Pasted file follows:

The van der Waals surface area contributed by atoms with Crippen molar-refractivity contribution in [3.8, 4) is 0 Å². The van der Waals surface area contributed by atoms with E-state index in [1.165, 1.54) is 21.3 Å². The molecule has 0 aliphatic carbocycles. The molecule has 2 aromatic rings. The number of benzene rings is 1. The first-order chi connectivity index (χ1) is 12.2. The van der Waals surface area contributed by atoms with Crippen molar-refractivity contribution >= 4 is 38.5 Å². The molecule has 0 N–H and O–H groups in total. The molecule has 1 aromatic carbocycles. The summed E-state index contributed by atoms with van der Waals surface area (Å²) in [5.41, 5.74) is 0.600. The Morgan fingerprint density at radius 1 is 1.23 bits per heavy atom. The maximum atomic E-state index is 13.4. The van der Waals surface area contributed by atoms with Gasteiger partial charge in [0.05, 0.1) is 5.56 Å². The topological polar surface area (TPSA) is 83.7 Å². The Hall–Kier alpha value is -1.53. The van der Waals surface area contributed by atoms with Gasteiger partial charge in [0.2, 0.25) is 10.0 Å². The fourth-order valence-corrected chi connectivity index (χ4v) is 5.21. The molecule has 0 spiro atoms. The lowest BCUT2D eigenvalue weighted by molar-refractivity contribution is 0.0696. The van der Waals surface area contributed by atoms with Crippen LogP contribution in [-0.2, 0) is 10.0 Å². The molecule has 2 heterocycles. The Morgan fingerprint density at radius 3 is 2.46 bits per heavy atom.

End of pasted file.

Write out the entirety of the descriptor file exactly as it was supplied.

The van der Waals surface area contributed by atoms with Crippen molar-refractivity contribution in [3.8, 4) is 0 Å². The van der Waals surface area contributed by atoms with E-state index in [1.165, 1.54) is 21.3 Å². The molecule has 0 aliphatic carbocycles. The molecule has 2 aromatic rings. The number of benzene rings is 1. The first-order chi connectivity index (χ1) is 12.2. The van der Waals surface area contributed by atoms with Crippen molar-refractivity contribution >= 4 is 38.5 Å². The molecule has 0 N–H and O–H groups in total. The molecule has 1 aromatic carbocycles. The summed E-state index contributed by atoms with van der Waals surface area (Å²) in [5.41, 5.74) is 0.600. The Morgan fingerprint density at radius 1 is 1.23 bits per heavy atom. The maximum atomic E-state index is 13.4. The van der Waals surface area contributed by atoms with Gasteiger partial charge in [0.05, 0.1) is 5.56 Å². The topological polar surface area (TPSA) is 83.7 Å². The Hall–Kier alpha value is -1.53. The van der Waals surface area contributed by atoms with Gasteiger partial charge in [0.2, 0.25) is 10.0 Å². The fourth-order valence-corrected chi connectivity index (χ4v) is 5.21. The molecule has 0 spiro atoms. The lowest BCUT2D eigenvalue weighted by molar-refractivity contribution is 0.0696. The van der Waals surface area contributed by atoms with Crippen LogP contribution in [-0.2, 0) is 10.0 Å². The molecule has 2 heterocycles. The Morgan fingerprint density at radius 3 is 2.46 bits per heavy atom.